Practical Repercussions of Not Doing Repairs When Awaiting Eviction of Tenants

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    Practical Repercussions of Not Doing Repairs When Awaiting Eviction of Tenants

    I have a flat where the tenants had got behind with the rent by about three to four months just before lock down. They were making some payments and the arrears had built up over a couple of years, and as it was being managed by an agency, I had let it slip a bit. Also to be frank they had a young kid so I wasn't keen on playing Mr Tough.

    But it had clearly got to the point where I had to evict. The agency served a s21 just before lock down and obviously they subsequently haven't paid a penny or communicated. I knocked on their door with a view to offering them a few quid to leave but they didn't take the bait. They said to me that they couldn't get any Universal Credit as the husband was doing irregular work. Even if they were, I guess that it would be more or less impossible to get the rent component paid to me without their consent, and as they are EU citizens.

    So like many other landlords I am awaiting August - assuming that there is not the next inevitable extension (bless the BBC and Guardian and their endless stream of stories about how poor tenants suffer from unfair evictions by cruel rogue landlords).

    Anyway, they have now got a broken window and a non locking front door to the internal corridor. They have told the agency that we need to repair - apparently through their social worker as presumably they are too embarrassed to speak to the agency.

    I know that I have a legal obligation to keep the property in good repair - but obviously I don't want to make them too comfortable and spend money on repairing a flat which they will possibly wreck when they eventually get evicted. And as I am using an agent the quotes are silly money for the repairs.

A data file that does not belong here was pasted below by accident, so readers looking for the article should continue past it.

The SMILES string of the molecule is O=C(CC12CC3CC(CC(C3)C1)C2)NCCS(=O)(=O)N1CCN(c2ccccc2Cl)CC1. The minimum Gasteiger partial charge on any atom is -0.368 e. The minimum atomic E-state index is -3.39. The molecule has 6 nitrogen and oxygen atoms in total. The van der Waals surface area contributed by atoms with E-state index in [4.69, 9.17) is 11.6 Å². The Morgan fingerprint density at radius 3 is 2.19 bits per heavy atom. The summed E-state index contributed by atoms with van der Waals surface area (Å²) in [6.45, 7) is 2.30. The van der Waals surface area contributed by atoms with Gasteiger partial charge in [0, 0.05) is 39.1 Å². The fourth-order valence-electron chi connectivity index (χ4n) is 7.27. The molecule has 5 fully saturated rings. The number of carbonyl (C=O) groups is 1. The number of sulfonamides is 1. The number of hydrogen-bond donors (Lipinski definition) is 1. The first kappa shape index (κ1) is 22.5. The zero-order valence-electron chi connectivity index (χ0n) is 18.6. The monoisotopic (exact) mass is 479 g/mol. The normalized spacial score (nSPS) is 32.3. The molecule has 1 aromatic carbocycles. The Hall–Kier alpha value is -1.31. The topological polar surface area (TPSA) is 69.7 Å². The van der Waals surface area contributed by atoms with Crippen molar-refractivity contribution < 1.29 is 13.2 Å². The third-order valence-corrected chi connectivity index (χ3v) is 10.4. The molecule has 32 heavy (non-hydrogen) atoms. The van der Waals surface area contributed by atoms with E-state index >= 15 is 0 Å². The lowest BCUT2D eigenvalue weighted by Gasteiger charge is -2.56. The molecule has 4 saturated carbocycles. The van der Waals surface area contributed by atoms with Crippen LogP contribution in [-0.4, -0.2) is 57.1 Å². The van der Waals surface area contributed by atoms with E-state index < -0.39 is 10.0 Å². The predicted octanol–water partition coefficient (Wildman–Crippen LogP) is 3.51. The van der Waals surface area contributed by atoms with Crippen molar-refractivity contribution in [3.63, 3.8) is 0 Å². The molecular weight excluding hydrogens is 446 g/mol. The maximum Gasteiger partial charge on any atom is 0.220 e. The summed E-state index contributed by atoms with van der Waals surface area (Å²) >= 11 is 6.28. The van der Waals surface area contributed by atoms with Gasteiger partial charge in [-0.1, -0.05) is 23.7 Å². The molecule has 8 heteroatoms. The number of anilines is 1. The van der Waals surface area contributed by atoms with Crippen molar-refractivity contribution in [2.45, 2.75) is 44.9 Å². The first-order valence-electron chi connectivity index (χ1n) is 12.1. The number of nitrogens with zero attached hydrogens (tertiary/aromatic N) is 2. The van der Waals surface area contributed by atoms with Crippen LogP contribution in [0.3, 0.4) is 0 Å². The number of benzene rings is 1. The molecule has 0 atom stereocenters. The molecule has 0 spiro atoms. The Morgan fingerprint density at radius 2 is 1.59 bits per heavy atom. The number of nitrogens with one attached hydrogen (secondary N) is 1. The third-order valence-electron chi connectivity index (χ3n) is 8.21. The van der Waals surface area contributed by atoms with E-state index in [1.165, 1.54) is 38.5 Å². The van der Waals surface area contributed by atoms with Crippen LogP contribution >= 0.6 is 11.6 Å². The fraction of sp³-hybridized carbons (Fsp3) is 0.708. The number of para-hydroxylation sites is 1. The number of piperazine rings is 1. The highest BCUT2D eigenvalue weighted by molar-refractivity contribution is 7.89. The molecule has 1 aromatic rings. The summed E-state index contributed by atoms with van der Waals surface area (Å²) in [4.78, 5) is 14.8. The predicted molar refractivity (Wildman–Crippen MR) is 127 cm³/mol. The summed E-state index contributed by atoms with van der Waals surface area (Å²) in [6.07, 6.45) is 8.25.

I have read that s8's can be refused or money deducted on the basis of disrepairs. But I am using a s21 route. Also I know that there is legislation about revenge evictions for tenants requesting repairs - but clearly we have a good paper trail establishing that this is not the case.

    Does anybody know what the practical repercussions would be if I don't authorise these repairs?

    #2
    How did the window and door lock get broken? It sounds as though this might be something they caused, and therefore is their responsibility? However your concern perhaps should be if the property is insecure it's very difficult to hold the tenants responsible for any subsequent damage caused by a trespasser/thief.

    Comment


      #3
      Practical repercussions? Judge decides that by your not doing repairs you are harassing tenant (criminal), cost of repairs deducted from arrears (tenant's estimate of cost) so eviction for arrears fails. Or judge simply gives tenant more time.

      Arrears built up over years? Why didn't you evict years ago.
      I am legally unqualified: If you need to rely on advice check it with a suitable authority - eg a solicitor specialising in landlord/tenant law...

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        #4
        Originally posted by DaddyofTwo View Post
        IDoes anybody know what the practical repercussions would be if I don't authorise these repairs?
        If they write to you advising that there are repairs needing doing and you fail to give a satisfactory response and they then contact the local authority who order you to make the repairs (with a notice of sufficient seriousness), the s21 can be made invalid as retaliatory.

        You're going to have to make the repairs at some point, it's only a matter of timing.
        The broken window is probably the tenant's responsibility.
        When I post, I am expressing an opinion - feel free to disagree, I have been wrong before.
        Please don't act on my suggestions without checking with a grown-up (ideally some kind of expert).

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          #5
          Originally posted by jpkeates View Post
          If they write to you advising that there are repairs needing doing and you fail to give a satisfactory response and they then contact the local authority who order you to make the repairs (with a notice of sufficient seriousness), the s21 can be made invalid as retaliatory.
          I think that's only if the tenants letter pre-dates the s21 notice. However, if the OPs current s21 times out before use, it might prevent the service of a second valid notice.

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            #6
            Many thanks for this.

            I guess that best response is to delay the repairs, and see if the Council writes to me before the s21 can be exercised (believe that it is now Oct and if so, I'll have to do the repairs then). In the meantime I will possibly offer them some more money if I can contact them. (Obviously got no idea of how window got broken)